Spinal cord compression
Malignant spinal-cord compression happens when cancer grows in or near the spinal column, exerting pressure on the spinal cord and nerves. Any type of cancer can spread to the bones of the spinal column, although malignant spinal-cord compression is seen more commonly in people with cancer of the breast, lungs, or prostate and in people with lymphoma or myeloma.
Common symptoms include:
- back or neck pain
- numbness or tickling in the toes, fingers, or buttocks
- feeling of unsteadiness on your feet
- bladder or intestinal problems
If you notice any of these symptoms, let your doctor know immediately so that he or she may perform some tests. Usually, your doctor will advise you to lie on your back and remain still until the results are ready. The earlier the condition is diagnosed, the more likely it can be treated successfully. Steroids, radiotherapy, surgery, and chemotherapy may be used depending on each individual's situation.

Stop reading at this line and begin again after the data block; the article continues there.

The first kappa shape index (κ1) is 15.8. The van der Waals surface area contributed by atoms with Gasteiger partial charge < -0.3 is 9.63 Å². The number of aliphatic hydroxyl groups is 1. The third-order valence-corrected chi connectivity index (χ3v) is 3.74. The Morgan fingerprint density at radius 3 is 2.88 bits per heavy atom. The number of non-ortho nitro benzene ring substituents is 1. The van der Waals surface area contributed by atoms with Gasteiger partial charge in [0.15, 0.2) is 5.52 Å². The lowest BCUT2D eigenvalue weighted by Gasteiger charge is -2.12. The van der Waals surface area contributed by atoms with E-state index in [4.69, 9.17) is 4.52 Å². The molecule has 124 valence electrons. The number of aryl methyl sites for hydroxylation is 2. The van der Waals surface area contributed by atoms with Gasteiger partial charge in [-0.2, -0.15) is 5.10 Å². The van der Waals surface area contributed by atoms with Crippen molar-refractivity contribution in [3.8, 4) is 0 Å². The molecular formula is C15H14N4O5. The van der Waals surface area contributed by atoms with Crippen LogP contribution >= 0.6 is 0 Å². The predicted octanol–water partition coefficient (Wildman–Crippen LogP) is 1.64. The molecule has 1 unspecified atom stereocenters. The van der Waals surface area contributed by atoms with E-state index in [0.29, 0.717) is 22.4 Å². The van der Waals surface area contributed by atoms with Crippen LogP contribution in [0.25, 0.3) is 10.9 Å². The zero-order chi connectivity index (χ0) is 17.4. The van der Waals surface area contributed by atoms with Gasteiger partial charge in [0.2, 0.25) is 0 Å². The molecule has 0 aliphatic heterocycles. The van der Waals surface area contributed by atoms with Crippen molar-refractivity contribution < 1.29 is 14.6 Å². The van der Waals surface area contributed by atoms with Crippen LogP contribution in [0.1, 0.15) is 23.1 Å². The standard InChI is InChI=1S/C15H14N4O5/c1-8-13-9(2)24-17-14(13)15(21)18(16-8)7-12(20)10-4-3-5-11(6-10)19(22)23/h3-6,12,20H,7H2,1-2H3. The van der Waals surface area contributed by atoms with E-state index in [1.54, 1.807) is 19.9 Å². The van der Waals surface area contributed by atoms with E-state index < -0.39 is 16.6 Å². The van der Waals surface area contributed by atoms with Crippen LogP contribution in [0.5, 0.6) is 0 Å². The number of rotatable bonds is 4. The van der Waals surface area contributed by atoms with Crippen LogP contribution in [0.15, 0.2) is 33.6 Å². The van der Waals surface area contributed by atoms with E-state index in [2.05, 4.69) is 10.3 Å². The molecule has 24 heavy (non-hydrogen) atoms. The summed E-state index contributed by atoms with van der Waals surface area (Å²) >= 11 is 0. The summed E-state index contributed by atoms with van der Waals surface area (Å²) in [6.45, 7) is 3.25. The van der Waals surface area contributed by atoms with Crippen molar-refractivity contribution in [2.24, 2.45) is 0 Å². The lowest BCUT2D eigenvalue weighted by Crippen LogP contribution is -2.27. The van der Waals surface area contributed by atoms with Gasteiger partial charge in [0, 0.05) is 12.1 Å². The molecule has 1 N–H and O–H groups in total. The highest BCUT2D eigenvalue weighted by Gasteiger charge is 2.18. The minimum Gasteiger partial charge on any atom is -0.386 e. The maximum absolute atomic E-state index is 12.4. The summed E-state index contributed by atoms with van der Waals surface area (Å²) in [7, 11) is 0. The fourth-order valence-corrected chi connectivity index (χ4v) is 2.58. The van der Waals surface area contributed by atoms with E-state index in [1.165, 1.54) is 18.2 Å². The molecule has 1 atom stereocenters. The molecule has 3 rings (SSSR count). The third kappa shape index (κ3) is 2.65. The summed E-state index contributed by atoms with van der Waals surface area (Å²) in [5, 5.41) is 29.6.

The care needed after treatment will depend on the results of the treatment and your degree of mobility. A team of professionals will work with you to organize your care and rehabilitation needs.